Unix Shell Commands

Common Unix Commands

Learning basic Unix commands is essential if your using a shell hosting company for your Eggdrop. There are a few rules you should always remember when using the command line interface. Unix is unforgiving, if you delete a file you cannot retrieve it. Unix commands are CASE SENSITIVE. It is recommended your directories and filenames use lower case names for convenience. While there are many Unix commands this tutorial will deal with the most common directives you'll use on a regular basis.
Note: When editing your eggdrop.conf remember to use lowercase filenames for logs files, users files, and such as Eggdrop will create the filename the way you entered it.

Unix Directory Commands
    Navigating Directories
  • cd: The cd commands provides navigation to a desired directory.
    cd alone moves up one directory relative to current directory position.
    cd eggdrop (or your directory name) will move to the specified directory.
    cd eggdrop/scripts ( or your directory/sub directory) will move to the specified sub directory within the named main directory.
  • Listing Directories and Files
  • ls: The ls command lists files and folders on your shell.
    ls alone lists all the files in current directory.
    ls -l lists all files in the current directory with more information. Known as long.
    ls -a lists all files, including files that are hidden.
  • Copying Files and Directories
  • cp: The cp command is used to copy files to the named directory. Examples:
    cp filename.txt yournewdirectory
    Copies the filename in the current directory to the yournewdirectory directory.
    cp *.txt newdir copies all files ending in .txt into the yournewdirectory directory.
    cp -r /home/yourdirectory/files/* /home/yourdirectory/backup copies all the files, directories, and subdirectories into the the backup directory.
  • Making Directories
  • mkdir creates a new directory.
    mkdir yourdirectoryname
  • Move Directories
  • mv moves a file or files to the named directory
    . Examples:
    mv filename.txt newdirectory/ moves the file to the directory newdirectory.
    mv *.ext newdirectory moves all files with the specified file extension to newdirectory.
  • Remove Directories
  • rmdir directoryname removes the directory named. (this command will only remove an empty directory.)
    rm -r directoryname will remove a directory, even if files exist in that directory.
Unix Chmod Command
The chmod command is important. Many scripts and programs require certain file permissions to perform correctly, others are set for security purposes. Chmod is best used from the command line. Most FTP programs have the option to set file permissions via the change attributes option, however mode changes via FTP are server dependant and will vary by provider. It is recommended you use the chmod command via SSH.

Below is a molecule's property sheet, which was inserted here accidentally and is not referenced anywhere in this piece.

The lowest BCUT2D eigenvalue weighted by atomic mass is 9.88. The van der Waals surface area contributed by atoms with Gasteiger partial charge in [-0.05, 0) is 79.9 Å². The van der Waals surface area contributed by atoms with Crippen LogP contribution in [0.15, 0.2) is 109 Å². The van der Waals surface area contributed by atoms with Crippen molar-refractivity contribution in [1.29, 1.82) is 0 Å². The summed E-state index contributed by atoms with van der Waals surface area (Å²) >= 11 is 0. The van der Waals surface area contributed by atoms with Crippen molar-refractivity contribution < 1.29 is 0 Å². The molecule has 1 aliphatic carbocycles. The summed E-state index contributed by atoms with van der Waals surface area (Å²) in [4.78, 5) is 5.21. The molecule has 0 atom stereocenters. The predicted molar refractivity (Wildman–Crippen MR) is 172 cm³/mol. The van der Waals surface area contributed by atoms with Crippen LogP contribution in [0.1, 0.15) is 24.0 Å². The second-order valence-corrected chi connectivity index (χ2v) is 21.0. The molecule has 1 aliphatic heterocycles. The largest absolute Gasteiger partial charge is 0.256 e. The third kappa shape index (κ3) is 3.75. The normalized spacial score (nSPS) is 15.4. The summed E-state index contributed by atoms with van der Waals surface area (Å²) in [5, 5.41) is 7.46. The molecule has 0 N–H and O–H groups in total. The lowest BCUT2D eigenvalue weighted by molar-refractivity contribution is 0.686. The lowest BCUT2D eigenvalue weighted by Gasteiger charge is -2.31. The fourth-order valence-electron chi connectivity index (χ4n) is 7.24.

File and Directory Permissions
  • There are three levels of file permissions: Read, Write and Execute.
    There are three groups to which you can assign permissions: Owner, User Group and Everyone.
    The command chmod followed by three numbers is used to change file and or folder permissions. The first number is the permission for the Owner, the second for the Group and the third for Everyone.
  • Below are how the levels of permission translate:
  • 0 = --- No permission
  • 1 = --X Execute only
  • 2 = -W- Write only
  • 3 = -WX Write and execute
  • 4 = R-- Read only
  • 5 = R-X Read and execute
  • 6 = RW- Read and write
  • 7 = RWX Read, write and execute
The most common modes you will use:
  • 400 r-------- files (won't let you accidentally erase)
  • 444 r--r--r-- files (lets everyone read)
  • 600 rw------- files (no one else can read or see files)
  • 644 rw-r--r-- files
  • 664 rw-rw-r-- files
  • 666 rw-rw-rw- files
  • 700 rwx------ programs and directories
  • 750 rwxr-x--- programs and directories
  • 755 rwxr-xr-x programs and directories
  • 777 rwxrwxrwx programs and directories
Chmod Usage

chmod numberpermissions filename

  • Examples:
  • chmod 755 public_html (sets mode on the directory public_html)
  • chmod 755 filename.ext (sets the mode on the specified file only)
Unix Compression Decompression Commands

Unix uses the commands below to compress and decompress files or directories.

Decompressing tar or tar.gz archives on your shell:

Use the following commands to decompress each file type.

  • .tar files: tar -xvfz filename.tar
  • .tar.gz files: tar -xvfz filename.tar.gz
Creating tar or tar.gz archives on your shell:

Use the following command to create compressed files on your shell:

  • tar -cvzf filename.tar.gz directory name.
    If you want to create a tarball to backup your eggdrop folder, use would use the following command:
    tar -cvzf images.tar.gz eggdrop
    Archives of individual files can be compressed as well, just replace the directory name in the example with a file name.
Misc Unix Commands

The Unix commands below have a single purpose with no switches. They are listed here for your convenience.

  • clear clears the ssh window of old text
  • exit exits your ssh client
  • kill PID# kills a running process.
    Note: PID# is a numerical value given to each running process on your shell. To locate the pid number use the ps ux command below.
  • ps ux: shows all running processes on the shell with pid numbers.
  • quota: shows your disk space, number of files and more
  • uptime lists the current uptime of your shell
  • vhosts lists the shell providers current lists of vhosts available for that box.
  • pwd: display the current path on your shell. passwd: changes your shell password.
    Usage: type passwd enter old password then new password. Confirm if required.